The invitation earlier this month of Jewish communal leaders to the White House was intended first and foremost to counter the notion that the price of the new administration's efforts to be perceived as an honest broker in the Middle East will be paid in Israeli currency.
Washington has always behaved like a very complex orchestra, encompassing the administration, Congress, think tanks, diplomatic representatives and lobbies. All of these components include Jewish 'musicians': influential Jewish organizations and leftist liberal groups. There are even isolated pockets producing discordant anti-Semitic tones.
To a certain extent, U.S. President Barack Obama chose to entangle the Washington establishment even more deeply. Following his election, he created many centers of power in government to engender rapid changes in specific realms. In foreign affairs involving Israel, four such centers exist: around Vice President Joe Biden; the National Security Council; the State Department, its emissaries and advisers; and the Pentagon. Sometimes this creates internal competition which produces divergent messages, making it difficult for foreign officials to make an impact and leaving the important decisions up to the White House. The centers of power that deliver the goods will continue to exert their influence. Others will disappear.
The Jewish component of the Washington orchestra has considerable weight, especially ahead of next year's Congressional elections - Obama's first political test. The makeup of the delegation to the White House, which this time also included groups from the liberal left, such as J Street and Peace Now, does not essentially change the picture. Some of these groups are in any case part of the Conference of Presidents of Major American Jewish Organizations and would have been on the list of invitees during the George W. Bush era as well. Others, even if they have switched their organizational hats, were present at similar meetings during the Bill Clinton era.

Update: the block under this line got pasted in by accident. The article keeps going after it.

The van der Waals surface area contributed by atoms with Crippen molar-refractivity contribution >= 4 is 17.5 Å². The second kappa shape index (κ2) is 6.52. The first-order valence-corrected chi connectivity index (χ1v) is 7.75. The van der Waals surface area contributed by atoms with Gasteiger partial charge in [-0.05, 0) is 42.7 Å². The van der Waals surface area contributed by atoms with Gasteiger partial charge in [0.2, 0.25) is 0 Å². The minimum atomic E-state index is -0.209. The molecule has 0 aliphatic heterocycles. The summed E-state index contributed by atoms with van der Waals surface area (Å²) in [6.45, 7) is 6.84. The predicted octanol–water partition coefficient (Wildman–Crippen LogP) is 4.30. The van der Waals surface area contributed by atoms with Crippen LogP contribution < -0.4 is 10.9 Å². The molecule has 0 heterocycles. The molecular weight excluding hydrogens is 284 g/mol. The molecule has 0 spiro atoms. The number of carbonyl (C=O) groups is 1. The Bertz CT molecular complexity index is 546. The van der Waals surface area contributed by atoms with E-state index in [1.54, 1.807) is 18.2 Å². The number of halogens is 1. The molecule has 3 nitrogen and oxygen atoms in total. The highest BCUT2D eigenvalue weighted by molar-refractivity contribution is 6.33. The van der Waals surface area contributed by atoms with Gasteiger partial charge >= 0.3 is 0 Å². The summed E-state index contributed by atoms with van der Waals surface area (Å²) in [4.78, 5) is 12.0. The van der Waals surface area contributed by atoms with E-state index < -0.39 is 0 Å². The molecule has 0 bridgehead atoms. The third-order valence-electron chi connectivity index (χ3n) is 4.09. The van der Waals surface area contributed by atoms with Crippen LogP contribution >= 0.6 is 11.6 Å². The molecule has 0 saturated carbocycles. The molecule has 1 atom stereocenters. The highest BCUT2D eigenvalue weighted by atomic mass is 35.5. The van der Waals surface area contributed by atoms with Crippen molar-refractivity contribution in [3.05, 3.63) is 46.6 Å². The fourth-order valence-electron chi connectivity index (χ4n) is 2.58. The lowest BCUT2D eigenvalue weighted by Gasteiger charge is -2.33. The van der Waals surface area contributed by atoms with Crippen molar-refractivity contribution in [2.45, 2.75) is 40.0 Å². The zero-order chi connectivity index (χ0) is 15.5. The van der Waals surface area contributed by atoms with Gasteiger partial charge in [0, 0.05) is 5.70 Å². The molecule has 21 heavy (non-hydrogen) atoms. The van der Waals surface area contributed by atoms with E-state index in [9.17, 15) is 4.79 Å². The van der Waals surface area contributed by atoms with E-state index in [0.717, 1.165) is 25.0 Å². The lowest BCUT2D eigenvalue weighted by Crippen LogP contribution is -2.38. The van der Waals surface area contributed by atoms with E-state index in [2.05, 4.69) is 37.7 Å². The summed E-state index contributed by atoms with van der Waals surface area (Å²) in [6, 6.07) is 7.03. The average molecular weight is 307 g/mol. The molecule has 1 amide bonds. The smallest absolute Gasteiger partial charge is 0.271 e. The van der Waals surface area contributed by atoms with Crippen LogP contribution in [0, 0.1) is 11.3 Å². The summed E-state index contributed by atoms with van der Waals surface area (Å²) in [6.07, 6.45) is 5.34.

The influence of North American Jews is a function not of their electoral weight, but of their position in society and the amazing organizational abilities they provide for their candidates. This ability is concentrated in the hands of the big organizations like the American Israel Public Affairs Committee (AIPAC), which are usually at the center of the political spectrum.
However, it must be remembered that American Jews are first and foremost loyal to America, and although their commitment to the existence of Israel as a Jewish state runs deep, it is shot through with American interests. Neither the settlements nor the vision of the greater land of Israel are at the top of their priorities.
This is also the reason for the sweeping Jewish support for Obama during the last elections. They understood that Obama was not endowed with an emotional relationship to Israel as were George W. Bush, Clinton and Ronald Reagan. However, they believed he was bringing a new message to America. They believed that a stronger America and a better world would also be good for Israel. Obama's closest advisers, who were gauging their maneuverability vis-a-vis the Jewish community and the government of Israel, also came to these simple conclusions.
Jerusalem must make a similar analysis. To produce the music most beneficial for Israel, we must clearly define the joint and overlapping interests of both countries and focus on them - whether it be Iran, strategic collaboration or strengthening the moderate axis in the Middle East. These are the boundaries within which American Jewish influence may be called upon.
Those who try to orchestrate the tones in Washington must be careful, lest they play the drums rather than the cymbal, or the trombone instead of the flute. American Jews must not be made to face the dilemma of choosing between their commitment to the Jewish state and loyalty to their American birthplace.
The writer is the director of the Jewish People Policy Planning Institute.